It takes around 25 minutes to reach the char on a bhutbhuti (a mechanised country boat) from the riverbank. The river between the char and the bank is about three kilometres wide today – it was only a small stream of the Brahmaputra separated the char and Panikhaiti village from the riverbank when it was formed nearly 10 years ago. The char , roughly two kilometres wide and two kilometres long, presently houses over 800 displaced families, residents estimate.
We find only the elderly, mothers and children at home. While young girls here help in household work and are married off by 14 or 15, most of the young boys migrate for work. They go to Guwahati and other cities in the North East, or even as far afield as Delhi, Mumbai or Chennai to work as construction workers, security guards, industrial labourers, or hotel staff. All of them narrate a similar story of displacement and subsequent hardship. Ali’s elder son has also migrated to Guwahati to work as a daily wage-earner after completing his higher secondary exams.
The older men usually do not migrate because they are not considered employable by contractors; they work on their own plots of land or as agriculture labourers on other farms. Ali, now around 60, has stayed back too. He survives on fishing, earning barely Rs. 1,500 a month. His son sends another Rs. 1,500 home to support the family. Ali has seven children; four of his daughters were married when they were minors; the fifth is around 13 and likely to soon be married.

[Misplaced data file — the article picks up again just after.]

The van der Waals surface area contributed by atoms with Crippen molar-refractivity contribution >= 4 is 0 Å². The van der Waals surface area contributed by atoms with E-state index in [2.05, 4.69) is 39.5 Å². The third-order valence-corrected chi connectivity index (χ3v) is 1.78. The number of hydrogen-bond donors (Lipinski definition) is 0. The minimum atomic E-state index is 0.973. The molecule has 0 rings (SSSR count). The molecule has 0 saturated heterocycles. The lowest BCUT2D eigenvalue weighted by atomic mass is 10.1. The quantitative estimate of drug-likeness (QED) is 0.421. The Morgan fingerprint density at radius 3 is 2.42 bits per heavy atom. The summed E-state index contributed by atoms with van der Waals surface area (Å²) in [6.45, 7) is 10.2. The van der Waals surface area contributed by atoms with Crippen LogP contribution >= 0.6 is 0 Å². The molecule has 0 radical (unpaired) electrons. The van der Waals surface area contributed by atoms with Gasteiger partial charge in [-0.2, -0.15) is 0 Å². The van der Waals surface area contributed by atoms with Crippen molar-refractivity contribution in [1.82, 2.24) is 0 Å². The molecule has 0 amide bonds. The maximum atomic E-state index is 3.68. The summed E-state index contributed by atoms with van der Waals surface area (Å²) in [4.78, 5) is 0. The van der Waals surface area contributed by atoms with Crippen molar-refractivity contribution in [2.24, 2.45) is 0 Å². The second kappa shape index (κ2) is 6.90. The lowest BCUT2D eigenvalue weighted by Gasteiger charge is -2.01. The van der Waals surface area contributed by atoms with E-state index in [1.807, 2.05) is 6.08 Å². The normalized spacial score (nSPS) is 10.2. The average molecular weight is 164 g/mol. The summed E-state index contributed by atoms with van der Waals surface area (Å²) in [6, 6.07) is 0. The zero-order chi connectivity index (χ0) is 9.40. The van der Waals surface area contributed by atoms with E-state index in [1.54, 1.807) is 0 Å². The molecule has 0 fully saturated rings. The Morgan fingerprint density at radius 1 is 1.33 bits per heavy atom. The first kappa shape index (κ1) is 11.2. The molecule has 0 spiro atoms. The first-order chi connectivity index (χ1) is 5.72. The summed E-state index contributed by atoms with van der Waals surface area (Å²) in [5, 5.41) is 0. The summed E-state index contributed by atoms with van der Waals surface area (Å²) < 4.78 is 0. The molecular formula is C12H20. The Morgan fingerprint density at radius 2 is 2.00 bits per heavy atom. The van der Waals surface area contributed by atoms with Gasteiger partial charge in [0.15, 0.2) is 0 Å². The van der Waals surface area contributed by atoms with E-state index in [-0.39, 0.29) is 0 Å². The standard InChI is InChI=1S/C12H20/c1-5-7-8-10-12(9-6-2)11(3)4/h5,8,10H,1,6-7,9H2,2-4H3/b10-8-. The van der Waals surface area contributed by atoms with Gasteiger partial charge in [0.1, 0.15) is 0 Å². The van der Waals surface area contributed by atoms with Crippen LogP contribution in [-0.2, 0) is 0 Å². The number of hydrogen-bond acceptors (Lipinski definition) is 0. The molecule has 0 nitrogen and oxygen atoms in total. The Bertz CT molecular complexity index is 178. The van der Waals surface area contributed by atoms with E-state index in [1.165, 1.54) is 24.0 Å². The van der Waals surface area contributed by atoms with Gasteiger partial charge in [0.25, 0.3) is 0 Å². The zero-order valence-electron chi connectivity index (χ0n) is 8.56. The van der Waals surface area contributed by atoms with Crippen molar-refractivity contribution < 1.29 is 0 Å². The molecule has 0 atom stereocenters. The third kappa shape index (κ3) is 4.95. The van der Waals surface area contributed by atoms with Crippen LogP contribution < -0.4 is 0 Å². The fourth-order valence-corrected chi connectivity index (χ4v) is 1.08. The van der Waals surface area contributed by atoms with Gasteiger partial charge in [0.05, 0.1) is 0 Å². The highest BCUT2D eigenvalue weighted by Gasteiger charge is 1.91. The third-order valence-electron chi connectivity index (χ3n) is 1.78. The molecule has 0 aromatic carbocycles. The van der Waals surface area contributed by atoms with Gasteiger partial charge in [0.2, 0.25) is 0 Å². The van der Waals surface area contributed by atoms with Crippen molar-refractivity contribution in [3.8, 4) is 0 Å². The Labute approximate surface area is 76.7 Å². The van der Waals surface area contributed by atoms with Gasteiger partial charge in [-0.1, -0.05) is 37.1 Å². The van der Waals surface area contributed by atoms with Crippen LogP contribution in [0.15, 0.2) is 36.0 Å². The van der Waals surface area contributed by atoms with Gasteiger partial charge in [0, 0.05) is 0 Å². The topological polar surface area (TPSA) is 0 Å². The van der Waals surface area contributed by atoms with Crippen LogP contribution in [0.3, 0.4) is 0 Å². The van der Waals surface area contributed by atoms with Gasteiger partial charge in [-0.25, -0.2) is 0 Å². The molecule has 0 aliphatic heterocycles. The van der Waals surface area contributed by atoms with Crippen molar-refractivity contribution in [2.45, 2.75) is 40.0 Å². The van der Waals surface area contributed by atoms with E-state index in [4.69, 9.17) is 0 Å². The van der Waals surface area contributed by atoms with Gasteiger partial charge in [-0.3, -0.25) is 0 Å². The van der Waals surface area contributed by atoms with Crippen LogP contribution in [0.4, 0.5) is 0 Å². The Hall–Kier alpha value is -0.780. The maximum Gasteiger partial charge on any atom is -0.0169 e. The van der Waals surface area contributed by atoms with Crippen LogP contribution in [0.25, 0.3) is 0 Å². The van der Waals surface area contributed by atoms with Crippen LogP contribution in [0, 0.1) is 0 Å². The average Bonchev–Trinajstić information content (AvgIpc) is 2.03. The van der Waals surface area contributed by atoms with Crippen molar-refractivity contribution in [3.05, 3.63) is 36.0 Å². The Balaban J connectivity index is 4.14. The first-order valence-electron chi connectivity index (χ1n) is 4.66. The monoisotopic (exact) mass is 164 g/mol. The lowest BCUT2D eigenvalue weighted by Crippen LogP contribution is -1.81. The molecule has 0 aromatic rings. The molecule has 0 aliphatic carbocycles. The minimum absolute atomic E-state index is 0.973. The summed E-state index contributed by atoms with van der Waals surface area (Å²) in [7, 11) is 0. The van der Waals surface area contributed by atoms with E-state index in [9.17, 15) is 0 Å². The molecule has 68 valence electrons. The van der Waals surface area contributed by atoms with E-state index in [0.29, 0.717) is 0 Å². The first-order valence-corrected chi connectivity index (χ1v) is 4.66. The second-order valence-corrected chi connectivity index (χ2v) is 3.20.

When we visit, he has some time to talk because he is not going to the weekly market across the river, which is also a meeting place for char neighbours. “We depend on this market for our daily essentials. The fare to and from is Rs. 20, and I don’t have the money,” says Ali. In the absence of state-run ferry services, privately-run mechanised boats are the only means of conveyance here.
Watch video: Hasan Ali speaks of a fragile life on a shifting char
A Directorate of Char Areas implements specific development programmes on the chars , working alongside the district administrations. Panikhaiti char has two government-run upper primary schools. Anyone who wants to study further must bear the daily cost of crossing the river by boat – a major cause of school dropouts.
Panikhaiti also has a health sub-centre – without a roof. With vegetation growing in and around the building, it appears to be abandoned. An auxiliary nurse midwife (ANM) visits the charoccasionally, but she prefers to work from someone’s home rather than this health centre, the people here say. For a health emergency, they have to cross the river and walk another three kilometres to the nearest primary health centre in Sontali.